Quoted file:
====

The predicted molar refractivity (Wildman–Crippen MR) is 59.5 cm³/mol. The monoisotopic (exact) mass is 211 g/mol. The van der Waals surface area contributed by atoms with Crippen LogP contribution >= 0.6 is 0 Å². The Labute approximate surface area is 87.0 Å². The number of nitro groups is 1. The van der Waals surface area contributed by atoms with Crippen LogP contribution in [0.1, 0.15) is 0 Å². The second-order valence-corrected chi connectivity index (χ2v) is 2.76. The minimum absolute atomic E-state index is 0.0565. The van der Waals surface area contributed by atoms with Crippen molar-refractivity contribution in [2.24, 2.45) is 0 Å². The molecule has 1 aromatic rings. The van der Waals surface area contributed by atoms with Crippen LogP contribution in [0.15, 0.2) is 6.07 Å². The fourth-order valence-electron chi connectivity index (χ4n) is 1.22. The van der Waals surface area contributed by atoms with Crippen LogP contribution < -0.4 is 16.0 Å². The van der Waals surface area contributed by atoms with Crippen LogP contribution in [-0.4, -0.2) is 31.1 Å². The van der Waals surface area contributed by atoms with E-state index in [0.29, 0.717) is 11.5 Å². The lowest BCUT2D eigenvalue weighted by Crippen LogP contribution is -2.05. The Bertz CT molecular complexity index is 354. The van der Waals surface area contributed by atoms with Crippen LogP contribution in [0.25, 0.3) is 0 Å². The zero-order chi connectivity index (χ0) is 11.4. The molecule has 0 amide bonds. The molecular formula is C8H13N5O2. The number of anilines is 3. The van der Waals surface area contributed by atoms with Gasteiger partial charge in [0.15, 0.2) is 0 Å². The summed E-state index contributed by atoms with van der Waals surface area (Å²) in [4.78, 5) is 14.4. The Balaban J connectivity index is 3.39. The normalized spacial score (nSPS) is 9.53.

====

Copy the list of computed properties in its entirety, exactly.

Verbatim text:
The predicted molar refractivity (Wildman–Crippen MR) is 59.5 cm³/mol. The monoisotopic (exact) mass is 211 g/mol. The van der Waals surface area contributed by atoms with Crippen LogP contribution >= 0.6 is 0 Å². The Labute approximate surface area is 87.0 Å². The number of nitro groups is 1. The van der Waals surface area contributed by atoms with Crippen LogP contribution in [0.1, 0.15) is 0 Å². The second-order valence-corrected chi connectivity index (χ2v) is 2.76. The minimum absolute atomic E-state index is 0.0565. The van der Waals surface area contributed by atoms with Crippen molar-refractivity contribution in [2.24, 2.45) is 0 Å². The molecule has 1 aromatic rings. The van der Waals surface area contributed by atoms with Crippen LogP contribution in [0.15, 0.2) is 6.07 Å². The fourth-order valence-electron chi connectivity index (χ4n) is 1.22. The van der Waals surface area contributed by atoms with Crippen LogP contribution < -0.4 is 16.0 Å². The van der Waals surface area contributed by atoms with Crippen LogP contribution in [-0.4, -0.2) is 31.1 Å². The van der Waals surface area contributed by atoms with E-state index in [0.29, 0.717) is 11.5 Å². The lowest BCUT2D eigenvalue weighted by Crippen LogP contribution is -2.05. The Bertz CT molecular complexity index is 354. The van der Waals surface area contributed by atoms with Crippen LogP contribution in [0.25, 0.3) is 0 Å². The zero-order chi connectivity index (χ0) is 11.4. The molecule has 0 amide bonds. The molecular formula is C8H13N5O2. The number of anilines is 3. The van der Waals surface area contributed by atoms with Gasteiger partial charge in [0.15, 0.2) is 0 Å². The summed E-state index contributed by atoms with van der Waals surface area (Å²) in [4.78, 5) is 14.4. The Balaban J connectivity index is 3.39. The normalized spacial score (nSPS) is 9.53.